“My name is Mikko and I hunt hackers,” said Mikko Hyppönen as he opened his InfoSec 2016 keynote in characteristic fashion.
He's the chief research officer at F-secure, a Finland based cyber-security company, and he's worked there for 25 years, or as he put it, “a quarter of a goddamn century”.
Recently, he started volunteering at the international internet archive, a nonprofit devoted to cataloguing the history of the internet. With that quarter century of experience, he was given the task of being the curator of the malware museum.
But looking over those decades of malware shows up something interestingly singular. Simply, “that everything old is new again”. Things that we thought were long-solved so often come back to bite us.
On that note, Hyppönen produced one such artefact: The Aids information trojan. Back in 1989 when AIDS was perhaps a bigger threat than it is today, an AIDS information disk was released.
You could enter your information, answer a number of questions and the program would tell you your potential risk of contracting HIV.
However, the program required payment. If you didn't pay up within one week, the disk would encrypt the files on your computer and stop it from booting. In fact, all you would see on your computer was a message detailing the above and demanding that you pay the fee before you got your computer back.
This was the first known case of ransomware. Then, Hyppönen produced an example of a ransomware message from just a couple of days ago. The message was almost identical, apart from its references to Bitcoin and TOR. That said, Hyppönen is “27 years of difference”.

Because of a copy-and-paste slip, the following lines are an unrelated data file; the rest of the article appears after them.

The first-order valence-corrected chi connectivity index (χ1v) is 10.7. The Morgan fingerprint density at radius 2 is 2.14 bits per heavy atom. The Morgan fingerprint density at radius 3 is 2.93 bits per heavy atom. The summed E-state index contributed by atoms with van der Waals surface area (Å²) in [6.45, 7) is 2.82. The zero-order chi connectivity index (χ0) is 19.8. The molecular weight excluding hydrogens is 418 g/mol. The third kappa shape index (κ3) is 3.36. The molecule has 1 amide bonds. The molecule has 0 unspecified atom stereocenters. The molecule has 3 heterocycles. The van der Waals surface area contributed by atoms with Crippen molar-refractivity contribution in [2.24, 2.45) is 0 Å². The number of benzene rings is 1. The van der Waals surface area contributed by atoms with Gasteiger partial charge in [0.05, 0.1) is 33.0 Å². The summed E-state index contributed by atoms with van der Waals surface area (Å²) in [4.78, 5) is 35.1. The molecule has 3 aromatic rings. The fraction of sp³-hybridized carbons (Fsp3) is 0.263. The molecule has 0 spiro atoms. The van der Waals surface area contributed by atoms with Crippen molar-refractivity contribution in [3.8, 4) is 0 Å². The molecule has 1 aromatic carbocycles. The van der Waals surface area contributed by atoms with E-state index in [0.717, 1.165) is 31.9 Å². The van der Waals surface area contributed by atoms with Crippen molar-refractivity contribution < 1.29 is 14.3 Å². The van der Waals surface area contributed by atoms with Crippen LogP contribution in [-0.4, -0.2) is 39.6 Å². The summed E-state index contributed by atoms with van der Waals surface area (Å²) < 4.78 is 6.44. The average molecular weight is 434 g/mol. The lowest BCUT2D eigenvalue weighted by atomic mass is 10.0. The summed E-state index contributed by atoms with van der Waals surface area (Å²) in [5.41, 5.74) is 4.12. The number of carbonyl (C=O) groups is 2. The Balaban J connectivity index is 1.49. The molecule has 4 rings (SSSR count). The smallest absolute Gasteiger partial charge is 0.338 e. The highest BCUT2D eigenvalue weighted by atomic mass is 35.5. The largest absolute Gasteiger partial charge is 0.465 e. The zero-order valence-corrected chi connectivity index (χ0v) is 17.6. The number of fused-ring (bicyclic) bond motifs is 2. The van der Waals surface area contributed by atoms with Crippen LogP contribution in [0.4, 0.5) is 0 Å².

Macros are another problem that has hounded security professionals for decades now. Back in the 1990s, the problem of malware within macros was solved with a simple update to Microsoft Office.
Microsoft simply turned macros off by default and for the most part, the problem was fixed. That certainly wasn't the case when the BlackEnergy APT group turned off the power to hundreds of thousands in Ukraine late last year. The group infected a power company with malware embedded in the macros of a word document.
When prompted to ‘turn on macros', the unfortunate recipient of that email clicked the button. It's no longer that much of a problem for cyber-criminals now that people will quite happily turn on macros without a second thought.
We see recurrences not just in the malware but in the behaviours of those who deploy it. There are, said Hyppönen, over 110 different ransomware families, each one tied to a different gang.
“They are kind of like businessmen,” said Hyppönen. They compete, they invest in product development and they look for gaps in the market.
Which might explain KeRanger, the first piece of ransomware for the Apple Mac - a successful malware if only because it is the sole piece of ransomware for Mac.
Some even have dedicated customer service. They run support forums with ticketing systems, helping their victims to pay the ransom and even cutting the price when they say they can't pay.
Make no mistake, these gangs might look legitimate if not for the fact that of their ultimate illegality. They rake in hundreds of millions, “whether you're speaking about dollars or euros or pounds”.
And in business terminology, they might be called a “cyber-crime unicorn”.